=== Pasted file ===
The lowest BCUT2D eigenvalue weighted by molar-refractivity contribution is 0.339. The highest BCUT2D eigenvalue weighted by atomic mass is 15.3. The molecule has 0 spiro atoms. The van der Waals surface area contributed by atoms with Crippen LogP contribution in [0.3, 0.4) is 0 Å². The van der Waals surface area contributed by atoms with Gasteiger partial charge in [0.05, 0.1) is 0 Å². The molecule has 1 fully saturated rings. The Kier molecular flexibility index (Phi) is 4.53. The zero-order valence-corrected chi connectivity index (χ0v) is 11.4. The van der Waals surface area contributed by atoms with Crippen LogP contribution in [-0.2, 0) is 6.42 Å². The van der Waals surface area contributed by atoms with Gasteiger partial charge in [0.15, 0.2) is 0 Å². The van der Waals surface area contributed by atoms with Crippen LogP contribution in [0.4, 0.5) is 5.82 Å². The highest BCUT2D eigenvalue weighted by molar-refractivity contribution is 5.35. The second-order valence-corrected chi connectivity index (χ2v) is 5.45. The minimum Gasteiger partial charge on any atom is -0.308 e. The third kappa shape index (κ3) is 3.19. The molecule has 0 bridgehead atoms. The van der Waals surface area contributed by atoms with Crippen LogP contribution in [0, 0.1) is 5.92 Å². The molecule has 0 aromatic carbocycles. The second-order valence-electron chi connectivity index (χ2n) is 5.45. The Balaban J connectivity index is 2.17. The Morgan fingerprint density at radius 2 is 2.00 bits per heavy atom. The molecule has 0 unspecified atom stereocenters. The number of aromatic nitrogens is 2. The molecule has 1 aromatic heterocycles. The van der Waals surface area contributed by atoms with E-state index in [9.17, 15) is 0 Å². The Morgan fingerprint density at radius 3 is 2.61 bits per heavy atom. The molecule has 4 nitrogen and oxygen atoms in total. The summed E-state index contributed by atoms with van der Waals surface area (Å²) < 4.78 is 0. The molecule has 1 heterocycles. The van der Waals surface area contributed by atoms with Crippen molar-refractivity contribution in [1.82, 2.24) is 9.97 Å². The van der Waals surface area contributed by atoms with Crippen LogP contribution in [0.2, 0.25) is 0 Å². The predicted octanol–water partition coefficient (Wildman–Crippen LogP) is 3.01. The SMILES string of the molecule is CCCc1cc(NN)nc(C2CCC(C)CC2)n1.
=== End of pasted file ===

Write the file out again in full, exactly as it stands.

The lowest BCUT2D eigenvalue weighted by molar-refractivity contribution is 0.339. The highest BCUT2D eigenvalue weighted by atomic mass is 15.3. The molecule has 0 spiro atoms. The van der Waals surface area contributed by atoms with Crippen LogP contribution in [0.3, 0.4) is 0 Å². The van der Waals surface area contributed by atoms with Gasteiger partial charge in [0.05, 0.1) is 0 Å². The molecule has 1 fully saturated rings. The Kier molecular flexibility index (Phi) is 4.53. The zero-order valence-corrected chi connectivity index (χ0v) is 11.4. The van der Waals surface area contributed by atoms with Crippen LogP contribution in [-0.2, 0) is 6.42 Å². The van der Waals surface area contributed by atoms with Gasteiger partial charge in [0.15, 0.2) is 0 Å². The van der Waals surface area contributed by atoms with Crippen LogP contribution in [0.4, 0.5) is 5.82 Å². The highest BCUT2D eigenvalue weighted by molar-refractivity contribution is 5.35. The second-order valence-corrected chi connectivity index (χ2v) is 5.45. The minimum Gasteiger partial charge on any atom is -0.308 e. The third kappa shape index (κ3) is 3.19. The molecule has 0 bridgehead atoms. The van der Waals surface area contributed by atoms with Crippen LogP contribution in [0, 0.1) is 5.92 Å². The molecule has 0 aromatic carbocycles. The second-order valence-electron chi connectivity index (χ2n) is 5.45. The Balaban J connectivity index is 2.17. The Morgan fingerprint density at radius 2 is 2.00 bits per heavy atom. The molecule has 0 unspecified atom stereocenters. The number of aromatic nitrogens is 2. The molecule has 1 aromatic heterocycles. The van der Waals surface area contributed by atoms with E-state index in [9.17, 15) is 0 Å². The Morgan fingerprint density at radius 3 is 2.61 bits per heavy atom. The molecule has 4 nitrogen and oxygen atoms in total. The summed E-state index contributed by atoms with van der Waals surface area (Å²) < 4.78 is 0. The molecule has 1 heterocycles. The van der Waals surface area contributed by atoms with Crippen molar-refractivity contribution in [1.82, 2.24) is 9.97 Å². The van der Waals surface area contributed by atoms with Crippen LogP contribution in [0.2, 0.25) is 0 Å². The predicted octanol–water partition coefficient (Wildman–Crippen LogP) is 3.01. The SMILES string of the molecule is CCCc1cc(NN)nc(C2CCC(C)CC2)n1.